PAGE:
10:11 GMT27 February 2021
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    In a historic move for the United States, House Democrats and some Republicans impeached Trump for a second time shortly after the deadly 6 January US Capitol riot, days before he was set to depart from the White House, accusing him of "incitement of insurrection".

    US President Joe Biden on Monday told CNN that he does not believe there will be enough Senate Republican votes to convict Donald Trump after the latter was impeached in the House for a second time.

     "I think it has to happen", Biden told CNN's Kaitlan Collins in a hallway interview, referring to Trump's impeachment trial and adding that there would be "a worse effect if it didn't happen."

    The president reportedly suggested that the outcome would be different if Trump had six months left in office, but acknowledged that it was unlikely that 17 GOP Senators will vote to convict Biden's predecessor.

    "The Senate has changed since I was there, but it hasn't changed that much," Biden noted.

    On Monday evening, impeachment article was delivered to the Senate floor, formally triggering Trump's second impeachment trial in the Senate. It would take 67 Senators to convict Trump in the upper house.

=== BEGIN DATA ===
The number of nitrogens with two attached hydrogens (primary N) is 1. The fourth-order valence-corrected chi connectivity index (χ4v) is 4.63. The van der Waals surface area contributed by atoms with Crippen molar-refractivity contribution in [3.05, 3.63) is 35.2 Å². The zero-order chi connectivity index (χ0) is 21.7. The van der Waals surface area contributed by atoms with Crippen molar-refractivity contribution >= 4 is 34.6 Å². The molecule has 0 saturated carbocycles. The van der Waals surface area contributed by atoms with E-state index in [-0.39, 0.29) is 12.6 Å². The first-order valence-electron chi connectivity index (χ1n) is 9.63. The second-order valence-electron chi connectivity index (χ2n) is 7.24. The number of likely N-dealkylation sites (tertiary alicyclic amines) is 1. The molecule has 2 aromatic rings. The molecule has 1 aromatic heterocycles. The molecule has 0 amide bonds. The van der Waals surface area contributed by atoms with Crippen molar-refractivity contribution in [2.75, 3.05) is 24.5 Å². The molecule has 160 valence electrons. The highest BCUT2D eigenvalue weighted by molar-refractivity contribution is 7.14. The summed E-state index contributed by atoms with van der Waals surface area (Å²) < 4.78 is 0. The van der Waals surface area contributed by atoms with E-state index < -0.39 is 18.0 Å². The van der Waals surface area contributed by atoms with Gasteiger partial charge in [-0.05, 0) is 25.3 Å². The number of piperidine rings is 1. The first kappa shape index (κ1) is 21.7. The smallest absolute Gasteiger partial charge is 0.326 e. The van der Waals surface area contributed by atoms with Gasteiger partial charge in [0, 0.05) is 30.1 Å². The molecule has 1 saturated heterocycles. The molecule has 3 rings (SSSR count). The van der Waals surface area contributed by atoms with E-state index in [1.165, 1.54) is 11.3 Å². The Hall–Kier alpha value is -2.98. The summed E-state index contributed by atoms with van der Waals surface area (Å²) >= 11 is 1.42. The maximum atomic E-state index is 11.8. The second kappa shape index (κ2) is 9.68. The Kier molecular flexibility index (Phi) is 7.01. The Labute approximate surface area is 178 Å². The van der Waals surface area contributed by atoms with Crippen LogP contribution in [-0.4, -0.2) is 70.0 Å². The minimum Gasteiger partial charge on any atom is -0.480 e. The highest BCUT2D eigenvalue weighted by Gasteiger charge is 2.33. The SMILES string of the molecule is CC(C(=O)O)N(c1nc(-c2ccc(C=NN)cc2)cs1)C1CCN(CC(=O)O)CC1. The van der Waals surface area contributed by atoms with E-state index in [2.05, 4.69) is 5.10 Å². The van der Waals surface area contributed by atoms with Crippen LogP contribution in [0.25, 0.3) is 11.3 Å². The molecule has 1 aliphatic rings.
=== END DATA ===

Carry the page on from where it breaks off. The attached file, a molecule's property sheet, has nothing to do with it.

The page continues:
Chief Justice John Roberts, who presided during Trump's first impeachment, will not be doing so this time, making way for Senator Patrick Leahy, as the US Constitution says that a chief justice must preside when an incumbent president is being impeached, which Trump is no longer.

    Earlier, Senate Majority Leader Chuck Schumer said that the trial would begin on the week of 8 February. Many observers appear to agree with Biden, saying that chances of Trump's conviction in the Senate are low.

    The February Senate impeachment trial will be historic as Trump is the first US president to be impeached twice and due to a Senate trial taking place after he exited the White House. Earlier in 2019, Trump was impeached for abuse of power and obstruction of justice, and the Senate later chose not to remove him from office.

    Accused of "incitement of insurrection" during the deadly 6 January Capitol riot, Trump denied responsibility and called his second impeachment "a hoax" and "a continuation of the witch hunt".

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    CNN, impeachment, Joe Biden, Donald Trump, US
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